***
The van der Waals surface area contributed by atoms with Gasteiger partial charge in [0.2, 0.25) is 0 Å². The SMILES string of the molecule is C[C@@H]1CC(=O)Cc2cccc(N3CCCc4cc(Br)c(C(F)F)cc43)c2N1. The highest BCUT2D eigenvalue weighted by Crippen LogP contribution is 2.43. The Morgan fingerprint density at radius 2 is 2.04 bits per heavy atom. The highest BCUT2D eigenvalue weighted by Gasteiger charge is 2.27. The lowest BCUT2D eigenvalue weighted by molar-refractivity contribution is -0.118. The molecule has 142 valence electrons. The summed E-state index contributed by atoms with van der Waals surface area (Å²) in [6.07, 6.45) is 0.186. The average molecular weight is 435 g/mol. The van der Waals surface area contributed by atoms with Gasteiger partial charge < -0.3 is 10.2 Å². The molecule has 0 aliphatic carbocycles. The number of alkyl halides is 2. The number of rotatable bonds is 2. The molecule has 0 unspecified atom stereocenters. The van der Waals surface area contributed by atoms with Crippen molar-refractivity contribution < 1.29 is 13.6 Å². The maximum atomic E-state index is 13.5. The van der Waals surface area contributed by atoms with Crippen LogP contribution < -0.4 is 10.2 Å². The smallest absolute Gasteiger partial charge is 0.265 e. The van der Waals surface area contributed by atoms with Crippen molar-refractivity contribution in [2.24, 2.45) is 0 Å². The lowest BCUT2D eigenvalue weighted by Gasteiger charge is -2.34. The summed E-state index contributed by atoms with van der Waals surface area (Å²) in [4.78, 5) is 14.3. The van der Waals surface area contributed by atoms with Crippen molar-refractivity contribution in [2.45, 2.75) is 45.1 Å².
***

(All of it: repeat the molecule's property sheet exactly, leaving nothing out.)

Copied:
The van der Waals surface area contributed by atoms with Gasteiger partial charge in [0.2, 0.25) is 0 Å². The SMILES string of the molecule is C[C@@H]1CC(=O)Cc2cccc(N3CCCc4cc(Br)c(C(F)F)cc43)c2N1. The highest BCUT2D eigenvalue weighted by Crippen LogP contribution is 2.43. The Morgan fingerprint density at radius 2 is 2.04 bits per heavy atom. The highest BCUT2D eigenvalue weighted by Gasteiger charge is 2.27. The lowest BCUT2D eigenvalue weighted by molar-refractivity contribution is -0.118. The molecule has 142 valence electrons. The summed E-state index contributed by atoms with van der Waals surface area (Å²) in [6.07, 6.45) is 0.186. The average molecular weight is 435 g/mol. The van der Waals surface area contributed by atoms with Gasteiger partial charge < -0.3 is 10.2 Å². The molecule has 0 aliphatic carbocycles. The number of alkyl halides is 2. The number of rotatable bonds is 2. The molecule has 0 unspecified atom stereocenters. The van der Waals surface area contributed by atoms with Crippen molar-refractivity contribution < 1.29 is 13.6 Å². The maximum atomic E-state index is 13.5. The van der Waals surface area contributed by atoms with Crippen LogP contribution < -0.4 is 10.2 Å². The smallest absolute Gasteiger partial charge is 0.265 e. The van der Waals surface area contributed by atoms with Crippen molar-refractivity contribution in [2.24, 2.45) is 0 Å². The lowest BCUT2D eigenvalue weighted by Gasteiger charge is -2.34. The summed E-state index contributed by atoms with van der Waals surface area (Å²) in [4.78, 5) is 14.3. The van der Waals surface area contributed by atoms with Crippen molar-refractivity contribution in [2.45, 2.75) is 45.1 Å².